House approves Rep. Norm Johnson’s bill to expand ‘College in the High School’ program
The House of Representatives approved a bill Monday, 96-1, that would expand the state's “College in the High School” program to include the tenth grade.
Rep. Norm Johnson introduced the bill at the request of teachers at West Valley High School in Yakima.
“Many of our schools throughout the state of Washington have agreements with our various universities and colleges which allow certain qualified students to earn college credit without leaving the high school campus. It is currently offered to students in grades 11 and 12,” said Johnson, R-Yakima. “The students pay tuition for the course, and fees are traditionally hundreds of dollars less than college tuition for comparable courses. This is a savings for parents and students. And it has become so successful that there are many students in the tenth grade who have expressed a desire of having this program expanded to their grade level.”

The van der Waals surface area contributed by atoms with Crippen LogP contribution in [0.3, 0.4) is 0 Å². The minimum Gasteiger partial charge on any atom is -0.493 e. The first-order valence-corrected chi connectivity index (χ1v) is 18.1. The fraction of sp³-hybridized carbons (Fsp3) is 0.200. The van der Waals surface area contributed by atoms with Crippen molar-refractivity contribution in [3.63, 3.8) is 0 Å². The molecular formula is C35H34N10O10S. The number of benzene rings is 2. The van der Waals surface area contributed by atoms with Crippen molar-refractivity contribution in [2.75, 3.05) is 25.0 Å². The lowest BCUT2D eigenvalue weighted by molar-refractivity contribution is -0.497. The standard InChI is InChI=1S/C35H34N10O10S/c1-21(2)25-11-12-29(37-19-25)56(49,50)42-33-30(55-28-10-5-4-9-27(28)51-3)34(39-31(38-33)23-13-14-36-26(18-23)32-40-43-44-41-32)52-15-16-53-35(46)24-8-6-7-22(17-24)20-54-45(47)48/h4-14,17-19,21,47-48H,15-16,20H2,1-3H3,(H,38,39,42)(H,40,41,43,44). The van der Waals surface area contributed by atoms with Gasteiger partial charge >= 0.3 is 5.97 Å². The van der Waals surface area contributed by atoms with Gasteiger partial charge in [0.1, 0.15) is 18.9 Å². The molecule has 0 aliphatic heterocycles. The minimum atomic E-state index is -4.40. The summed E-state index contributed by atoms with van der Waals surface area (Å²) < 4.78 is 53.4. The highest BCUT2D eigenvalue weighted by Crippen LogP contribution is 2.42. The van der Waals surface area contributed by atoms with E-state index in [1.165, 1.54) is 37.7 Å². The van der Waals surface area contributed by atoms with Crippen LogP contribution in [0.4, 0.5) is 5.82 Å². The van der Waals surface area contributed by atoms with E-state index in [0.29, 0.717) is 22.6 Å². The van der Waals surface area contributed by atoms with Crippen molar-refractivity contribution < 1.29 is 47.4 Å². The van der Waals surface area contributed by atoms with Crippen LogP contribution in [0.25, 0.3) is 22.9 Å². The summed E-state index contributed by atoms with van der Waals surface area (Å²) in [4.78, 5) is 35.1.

House Bill 1031 would expand eligibility to participate in the College in the High School program to tenth graders. It would also require participating school districts to provide general information about the program to ninth graders and their parents.
Johnson said during the 2012-13 school year, more than 17,000 Washington high school students participated in the program. Within three years, participation grew by more than 25 percent. The fees from the program help to keep it self-sustainable.
“The faculty and students at West Valley High School have found this to be a very rewarding program. It helps students become college and career ready, allows them to build their skills, rewards those who build a good work ethic, and opens doors to the future,” added Johnson. “It also saves families and the state money, time and valuable resources. It really is a winning program and one worth expanding so that our tenth-grade students may also benefit.”
The measure now heads to the Senate for further consideration.
###Washington State House Republican Communications